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Early Life Stress on Brain Structure and Function Across the Lifespan: A Preliminary Study

Authors
  • Seckfort, Donna L.1
  • Paul, Robert1
  • Grieve, Stuart M.2
  • Vandenberg, Brian1
  • Bryant, Richard A.3
  • Williams, Leanne M.4
  • Clark, C. Richard5
  • Cohen, Ronald A.6
  • Bruce, Steven1
  • Gordon, Evian2, 4
  • 1 University of Missouri, St. Louis, Department of Psychology, Stadler Hall, St. Louis, MO, USA , St. Louis (United States)
  • 2 The Brain Resource Company, The Brain Resource International Database, Ultimo, New South Wales, 2007, Australia , Ultimo (Australia)
  • 3 University of New South Wales, School of Psychology, Sydney, New South Wales, Australia , Sydney (Australia)
  • 4 Westmead Millenium Institute, Psychological Medicine, Western Clinical School, University of Sydney, Brain Dynamics Centre, Sydney, New South Wales, Australia , Sydney (Australia)
  • 5 Flinders University, Cognitive Neuroscience Laboratory and School of Psychology, Adelaide, South Australia, 5001, Australia , Adelaide (Australia)
  • 6 Brown Medical School, Department of Psychiatry and Human Behavior, Providence, RI, USA , Providence (United States)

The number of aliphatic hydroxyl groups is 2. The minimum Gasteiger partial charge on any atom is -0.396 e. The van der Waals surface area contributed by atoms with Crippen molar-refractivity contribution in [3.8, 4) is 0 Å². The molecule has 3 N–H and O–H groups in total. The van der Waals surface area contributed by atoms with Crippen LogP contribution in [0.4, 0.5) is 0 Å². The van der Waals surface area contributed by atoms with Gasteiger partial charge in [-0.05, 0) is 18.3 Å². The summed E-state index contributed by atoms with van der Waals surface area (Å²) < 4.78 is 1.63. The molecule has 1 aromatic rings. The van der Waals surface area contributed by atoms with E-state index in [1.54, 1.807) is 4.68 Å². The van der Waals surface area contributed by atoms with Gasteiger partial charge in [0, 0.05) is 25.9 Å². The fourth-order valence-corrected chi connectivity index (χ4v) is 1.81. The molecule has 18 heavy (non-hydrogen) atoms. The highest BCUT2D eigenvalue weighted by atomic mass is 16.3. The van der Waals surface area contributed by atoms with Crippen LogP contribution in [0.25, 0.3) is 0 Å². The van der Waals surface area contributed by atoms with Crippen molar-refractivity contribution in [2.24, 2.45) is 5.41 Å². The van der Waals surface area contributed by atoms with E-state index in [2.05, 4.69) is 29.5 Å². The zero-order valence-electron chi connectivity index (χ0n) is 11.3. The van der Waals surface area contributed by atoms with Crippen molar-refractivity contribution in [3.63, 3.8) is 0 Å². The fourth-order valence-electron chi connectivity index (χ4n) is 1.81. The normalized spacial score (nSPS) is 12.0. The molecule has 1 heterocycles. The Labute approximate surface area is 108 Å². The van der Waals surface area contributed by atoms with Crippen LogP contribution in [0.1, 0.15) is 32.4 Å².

Type
Published Article
Journal
Brain Imaging and Behavior
Publisher
Springer-Verlag
Publication Date
Jan 15, 2008
Volume
2
Issue
1
Identifiers
DOI: 10.1007/s11682-007-9015-y
Source
Springer Nature
Keywords
License
Yellow

Abstract

Previous studies have shown that exposure to early life stress (ELS) is associated with reduced volume of brain regions critical for information processing, memory and emotional function. Further, recent studies from our lab utilizing diffusion tensor imaging (DTI) have found alterations in the microstructural integrity of white matter pathways among adults exposed to ELS. However, it is not clear if these relationships extend to children and adolescents, and it is also unclear if these DTI abnormalities are associated with cognitive performance. The present study examined the relationship between ELS and the microstructural integrity of the corpus callosum among a sample of otherwise healthy controls between the ages of 8 and 73. The participants were subdivided into four age groups (8–12, 13–18, 19–50, 51–73). Individuals with three or more ELS events were compared to individuals with fewer than 3 ELS events on fractional anisotropy (FA) in the genu of the corpus callosum. Separate analyses examined the two groups on tests of verbal memory, information processing speed, psychomotor speed and cognitive flexibility. Results revealed that the youngest group and the oldest group of individuals with ELS exhibited significantly lower FA in the genu compared to individuals without ELS. However, there were no group differences on any of the cognitive tasks. Our results indicate that ELS is related to subtle alterations in brain structure, but not function. The effects found with regard to DTI occurred during periods of critical age-related developmental windows.

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